Chicken pox parties kind of made sense in the pre-vaccine era. Since it was inevitable that your child would get chicken pox, you wanted them to get it at a young age, so they weren’t at increased risk for complications as an adult.
a previously healthy, unvaccinated 23-month-old boy developed chicken pox and died three weeks later after developing sepsis, possible viral meningoencephalitis, bacterial endocarditis, and heart failure. (1996)
a previously healthy, unvaccinated 21-month old developed chicken pox and died four days later because of hemorrhagic complications (1997)
an unvaccinated 5-year-old boy with asthma was treated with one dose of prednisone at home for an asthma attack while recovering from chicken pox and died the next day (1997)
a healthy, unvaccinated 6-year-old boy developed chicken pox, was hospitalized three days later, and died the next day (1998)
an 8-year-old being treated for leukemia developed chicken pox and died two weeks later (1998)
an unvaccinated 9-year-old girl was exposed to an unvaccinated children with chicken pox in after-school child care and school, developed chicken pox and died three days later with secondary cellulitis and sepsis. (2002)
a previously healthy, unvaccinated 11-year-old girl developed septic shock and died soon after being admitted to a Pediatric Intensive Care Unit. (2002)
an unvaccinated 12-year-old boy was exposed to an unvaccinated classmate with chickenpox, developed chicken pox two weeks later, was admitted to the hospital after three days because of trouble breathing, and died on his second hospital day after suffering a cardiopulmonary arrest. (2003)
an unvaccinated 10-year-old girl developed chicken pox, with worsening 10 days later, including ataxia and mental status changes. After being hospitalized for three days, she began to have seizures and was declared brain dead the next day. (2004)
an unvaccinated 14-month-old girl developed chicken pox and worsened over the next three to five days. She eventually developed septic shock, was treated in an ER, and died within one hour of being transferred to a children’s hospital for further care. (2004)
a previously healthy, unvaccinated 15-year-old developed chicken pox, was admitted to the hospital three days later in septic shock, and died three weeks later. (2009)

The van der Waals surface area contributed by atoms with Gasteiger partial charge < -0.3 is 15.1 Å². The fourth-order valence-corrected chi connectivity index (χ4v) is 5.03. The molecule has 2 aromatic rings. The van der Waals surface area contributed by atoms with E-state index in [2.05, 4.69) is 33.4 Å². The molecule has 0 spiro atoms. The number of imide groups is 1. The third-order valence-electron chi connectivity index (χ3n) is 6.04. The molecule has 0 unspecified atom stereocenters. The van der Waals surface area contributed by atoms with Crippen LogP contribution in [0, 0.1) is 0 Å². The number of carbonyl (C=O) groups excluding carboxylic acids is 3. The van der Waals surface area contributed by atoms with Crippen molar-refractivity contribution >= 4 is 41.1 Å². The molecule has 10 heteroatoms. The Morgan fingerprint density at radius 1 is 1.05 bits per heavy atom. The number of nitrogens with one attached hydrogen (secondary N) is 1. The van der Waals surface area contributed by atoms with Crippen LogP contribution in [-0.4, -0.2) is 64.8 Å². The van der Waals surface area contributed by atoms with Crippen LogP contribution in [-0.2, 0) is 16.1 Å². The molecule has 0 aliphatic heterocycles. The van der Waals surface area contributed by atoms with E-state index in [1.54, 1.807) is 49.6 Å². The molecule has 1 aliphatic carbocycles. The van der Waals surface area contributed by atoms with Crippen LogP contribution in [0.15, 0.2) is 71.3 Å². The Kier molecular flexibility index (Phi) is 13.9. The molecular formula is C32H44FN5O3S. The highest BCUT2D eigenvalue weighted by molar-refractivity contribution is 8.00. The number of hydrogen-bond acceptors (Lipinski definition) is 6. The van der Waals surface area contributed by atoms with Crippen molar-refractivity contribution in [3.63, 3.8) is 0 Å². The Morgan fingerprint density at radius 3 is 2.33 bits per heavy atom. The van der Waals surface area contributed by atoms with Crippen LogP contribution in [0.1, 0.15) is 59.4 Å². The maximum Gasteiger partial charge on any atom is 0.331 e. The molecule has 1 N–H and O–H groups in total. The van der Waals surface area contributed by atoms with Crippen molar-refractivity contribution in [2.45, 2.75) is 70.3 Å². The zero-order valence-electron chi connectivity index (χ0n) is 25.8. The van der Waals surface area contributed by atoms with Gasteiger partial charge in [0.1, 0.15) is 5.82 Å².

a partially vaccinated 4-year-old girl who was being treated for acute lymphoblastic leukemia (ALL) was exposed to a cousin with chicken pox and later developed multi-organ failure and died (2012)
Chicken pox has always been a deadly disease.
“In the prevaccine era, approximately 11,000 persons with varicella required hospitalization each year. Hospitalization rates were approximately 2 to 3 per 1,000 cases among healthy children and 8 per 1,000 cases among adults. Death occurred in approximately 1 in 60,000 cases. From 1990 through 1996, an average of 103 deaths from varicella were reported each year. Most deaths occur in immunocompetent children and adults”
Epidemiology and Prevention of Vaccine-Preventable Diseases
Although chicken pox is definitely riskier if you are older and have pre-existing medical problems, as you can see from these kids who died, many were otherwise healthy and many were very young.
“Chickenpox (varicella) is generally a much milder illness in children than in adults, with considerably lower rates of severe disease and death. Varicella is also virtually universal in many populations, meaning that very few individuals escape infection over a lifetime. Thus, a sound logic underlies the idea of chickenpox parties, at which susceptible children can acquire the contagious causative pathogen, varicella zoster virus (VZV), from their peers. However, chickenpox is not without risks, even for children of this age; severe, complicated, and occasionally fatal varicella occur in previously healthy children, as well as the immunocompromised (who are at very considerable risk).”